Universities now offering courses on how to spot fake news

President Donald Trump talks to journalists during a news conference.

By U2B Staff 

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The internet is brimming with fake news, disinformation, and alternative facts, and all of these have serious ramifications on society, with a varying degree of insidiousness.

Microsoft has recently launched two new technologies that aim to combat disinformation based on research by Professor Jacob Shapiro at Princeton University.

Additionally, the software giant is also ramping up efforts to educate the public about the problem and has formed partnerships to help advance these technologies and educational efforts quickly.


The research carried out by Professor Shapiro’s team catalogued 96 separate foreign influence campaigns targeting 30 countries between 2013 and 2019.

“These campaigns, carried out on social media, sought to defame notable people, persuade the public or polarise debates.”

The report also found that “93% of the campaigns included the creation of original content, 86% amplified pre-existing content and 74% distorted objectively verifiable facts.”

It also stated that “disinformation has been distributed about the COVID-19 pandemic, leading to deaths and hospitalisations of people seeking supposed cures that are actually dangerous.”

There is a strong need for education in media literacy which is important to help the public sort disinformation from genuine facts and manage risks posed by disinformation and other forms of fake news.

With an aim of tackling this issue, experts from Arizona State University have embarked on a new Global Security Initiative (GSI) with Kristy Roschke and Dan Gillmor, who are both GSI affiliates working on this project.

GSI’s initiative will revolve around areas concerning cybersecurity, human, artificial intelligence and robot teaming, narrative, disinformation, and strategic influence as well as visualisation and analytics.


Journalism experts from the university said that while disinformation has always existed but with the advancement of the internet and social media platforms, spreading false information is easier than ever.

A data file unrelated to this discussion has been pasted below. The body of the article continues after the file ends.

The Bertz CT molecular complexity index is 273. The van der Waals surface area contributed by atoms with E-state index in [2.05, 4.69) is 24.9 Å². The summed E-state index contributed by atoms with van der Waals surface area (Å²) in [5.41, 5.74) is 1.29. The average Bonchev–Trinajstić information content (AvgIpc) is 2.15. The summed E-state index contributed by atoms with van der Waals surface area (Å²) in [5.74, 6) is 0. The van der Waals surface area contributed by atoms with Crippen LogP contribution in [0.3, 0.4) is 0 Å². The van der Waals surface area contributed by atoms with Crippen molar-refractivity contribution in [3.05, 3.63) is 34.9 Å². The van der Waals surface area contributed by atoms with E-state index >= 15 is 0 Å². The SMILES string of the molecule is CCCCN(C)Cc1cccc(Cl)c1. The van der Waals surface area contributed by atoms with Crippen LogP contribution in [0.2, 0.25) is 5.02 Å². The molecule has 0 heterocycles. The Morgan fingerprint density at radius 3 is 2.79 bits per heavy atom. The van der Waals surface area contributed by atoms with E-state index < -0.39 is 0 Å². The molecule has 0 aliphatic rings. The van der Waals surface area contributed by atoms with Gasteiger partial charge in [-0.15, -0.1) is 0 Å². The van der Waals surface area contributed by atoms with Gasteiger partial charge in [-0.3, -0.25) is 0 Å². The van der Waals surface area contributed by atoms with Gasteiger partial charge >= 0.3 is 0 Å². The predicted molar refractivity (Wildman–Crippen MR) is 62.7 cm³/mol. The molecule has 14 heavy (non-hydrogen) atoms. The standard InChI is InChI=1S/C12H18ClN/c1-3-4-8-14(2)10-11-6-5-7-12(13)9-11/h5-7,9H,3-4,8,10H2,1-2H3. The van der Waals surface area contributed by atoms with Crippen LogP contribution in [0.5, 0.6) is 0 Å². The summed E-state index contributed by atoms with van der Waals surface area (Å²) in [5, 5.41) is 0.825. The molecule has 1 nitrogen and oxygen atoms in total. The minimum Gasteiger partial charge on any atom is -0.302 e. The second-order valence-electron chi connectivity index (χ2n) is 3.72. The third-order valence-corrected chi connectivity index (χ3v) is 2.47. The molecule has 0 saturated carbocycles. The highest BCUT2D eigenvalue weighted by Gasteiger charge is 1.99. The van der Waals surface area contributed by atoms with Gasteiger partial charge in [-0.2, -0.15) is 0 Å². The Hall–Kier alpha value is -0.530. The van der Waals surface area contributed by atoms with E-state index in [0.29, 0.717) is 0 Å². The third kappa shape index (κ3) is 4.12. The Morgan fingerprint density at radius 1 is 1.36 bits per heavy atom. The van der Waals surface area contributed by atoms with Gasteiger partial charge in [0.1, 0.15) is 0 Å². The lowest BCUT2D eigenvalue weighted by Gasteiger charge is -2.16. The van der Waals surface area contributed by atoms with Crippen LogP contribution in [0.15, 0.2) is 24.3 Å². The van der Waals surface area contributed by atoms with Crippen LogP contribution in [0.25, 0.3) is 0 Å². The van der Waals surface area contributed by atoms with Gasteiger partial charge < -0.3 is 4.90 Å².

Roschke is the managing director of ASU’s News Co/Lab and a digital media literacy instructor in the Walter Cronkite School of Journalism and Mass Communication.

Gillmor is a professor of practice and co-founder of the News Co/Lab and teaches a digital media literacy course at the university.

Roschke and Gillmor recently launched “Mediactive,” a free digital media literacy course as part of a $2 million grant from Facebook.

“The way we find and consume news has fundamentally changed over the past several decades,”

Roschke added, “Most of us have had to learn as we go without any training. It can feel like we are barely keeping up.”

The three-week course will teach participants how to spot misinformation, access credible sources, and claims and improve understanding of how the media operates.

Participants can work at their own pace and join a series of live conversations with the course team and guests, including Wikipedia co-founder Jimmy Wales.


The Knight Center for Journalism in the Americas at the University of Texas at Austin is also offering its online course, Digital investigations for journalists: How to follow the digital trail of people and entities, for free through its distance learning platform.

The online course is designed to help journalists obtain the tools necessary to investigate and monitor people and entities behind social media accounts.

This free course will be led by BuzzFeed News media editor, Craig Silverman, and is open to anyone who is interested in learning about how to investigate digital content and accounts.

“This course is really essential because it can give any journalist from any beat essential tools and techniques and guidelines for how to bring that digital investigative component to what they are doing,” Silverman said.

He added that these tools can help journalists in background digging, fact-checking, and understanding the value and ethics of a product and the digital presence of those they are investigating.

Founder and director of the Knight Center, Professor Rosental Alves said, “This course is about cutting-edge techniques for investigative journalists,”

The course will teach participants how to use social media and public information to investigate who is really behind a social media account and develop techniques for monitoring, investigating, and searching within social media platforms, as well as verifying images and videos.

Participants can also expect to learn how to investigate and analyse the content and records of a website and deepen their knowledge on the basics of network analysis, and how to apply it to digital investigation that will help them weed out fake news and other misinformation.